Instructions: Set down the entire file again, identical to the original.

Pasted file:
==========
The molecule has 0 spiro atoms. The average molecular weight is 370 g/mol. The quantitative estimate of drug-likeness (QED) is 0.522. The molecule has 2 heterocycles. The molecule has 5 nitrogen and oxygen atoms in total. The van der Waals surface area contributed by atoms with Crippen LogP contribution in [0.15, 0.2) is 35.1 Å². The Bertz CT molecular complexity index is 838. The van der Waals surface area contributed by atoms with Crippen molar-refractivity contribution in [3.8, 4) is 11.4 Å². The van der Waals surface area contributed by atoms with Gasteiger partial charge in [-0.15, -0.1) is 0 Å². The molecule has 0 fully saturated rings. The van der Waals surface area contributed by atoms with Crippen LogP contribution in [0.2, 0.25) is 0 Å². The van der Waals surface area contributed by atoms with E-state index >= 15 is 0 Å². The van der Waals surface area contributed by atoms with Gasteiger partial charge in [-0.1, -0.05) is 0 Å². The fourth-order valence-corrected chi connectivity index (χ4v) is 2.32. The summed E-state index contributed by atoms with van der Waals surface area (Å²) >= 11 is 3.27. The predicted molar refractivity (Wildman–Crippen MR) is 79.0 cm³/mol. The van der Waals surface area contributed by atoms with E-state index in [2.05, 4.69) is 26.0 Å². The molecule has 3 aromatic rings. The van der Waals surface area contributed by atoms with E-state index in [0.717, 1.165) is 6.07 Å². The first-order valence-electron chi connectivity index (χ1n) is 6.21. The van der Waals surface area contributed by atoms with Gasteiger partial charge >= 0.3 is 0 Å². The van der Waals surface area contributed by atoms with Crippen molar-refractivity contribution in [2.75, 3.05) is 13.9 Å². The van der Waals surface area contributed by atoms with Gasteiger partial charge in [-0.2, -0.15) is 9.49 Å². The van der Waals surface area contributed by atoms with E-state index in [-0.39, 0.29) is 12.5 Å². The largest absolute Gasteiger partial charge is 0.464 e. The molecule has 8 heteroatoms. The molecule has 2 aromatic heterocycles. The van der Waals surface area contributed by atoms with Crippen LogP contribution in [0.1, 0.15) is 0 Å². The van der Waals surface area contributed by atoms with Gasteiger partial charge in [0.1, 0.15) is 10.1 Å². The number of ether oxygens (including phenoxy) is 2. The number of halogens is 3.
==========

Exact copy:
The molecule has 0 spiro atoms. The average molecular weight is 370 g/mol. The quantitative estimate of drug-likeness (QED) is 0.522. The molecule has 2 heterocycles. The molecule has 5 nitrogen and oxygen atoms in total. The van der Waals surface area contributed by atoms with Crippen LogP contribution in [0.15, 0.2) is 35.1 Å². The Bertz CT molecular complexity index is 838. The van der Waals surface area contributed by atoms with Crippen molar-refractivity contribution in [3.8, 4) is 11.4 Å². The van der Waals surface area contributed by atoms with Gasteiger partial charge in [-0.15, -0.1) is 0 Å². The molecule has 0 fully saturated rings. The van der Waals surface area contributed by atoms with Crippen LogP contribution in [0.2, 0.25) is 0 Å². The van der Waals surface area contributed by atoms with E-state index >= 15 is 0 Å². The van der Waals surface area contributed by atoms with Gasteiger partial charge in [-0.1, -0.05) is 0 Å². The fourth-order valence-corrected chi connectivity index (χ4v) is 2.32. The summed E-state index contributed by atoms with van der Waals surface area (Å²) >= 11 is 3.27. The predicted molar refractivity (Wildman–Crippen MR) is 79.0 cm³/mol. The van der Waals surface area contributed by atoms with E-state index in [2.05, 4.69) is 26.0 Å². The molecule has 3 aromatic rings. The van der Waals surface area contributed by atoms with E-state index in [0.717, 1.165) is 6.07 Å². The first-order valence-electron chi connectivity index (χ1n) is 6.21. The van der Waals surface area contributed by atoms with Gasteiger partial charge >= 0.3 is 0 Å². The van der Waals surface area contributed by atoms with Crippen molar-refractivity contribution in [2.75, 3.05) is 13.9 Å². The van der Waals surface area contributed by atoms with Gasteiger partial charge in [-0.2, -0.15) is 9.49 Å². The van der Waals surface area contributed by atoms with E-state index in [-0.39, 0.29) is 12.5 Å². The largest absolute Gasteiger partial charge is 0.464 e. The molecule has 8 heteroatoms. The molecule has 2 aromatic heterocycles. The van der Waals surface area contributed by atoms with Crippen LogP contribution in [0.1, 0.15) is 0 Å². The van der Waals surface area contributed by atoms with Gasteiger partial charge in [0.1, 0.15) is 10.1 Å². The number of ether oxygens (including phenoxy) is 2. The number of halogens is 3.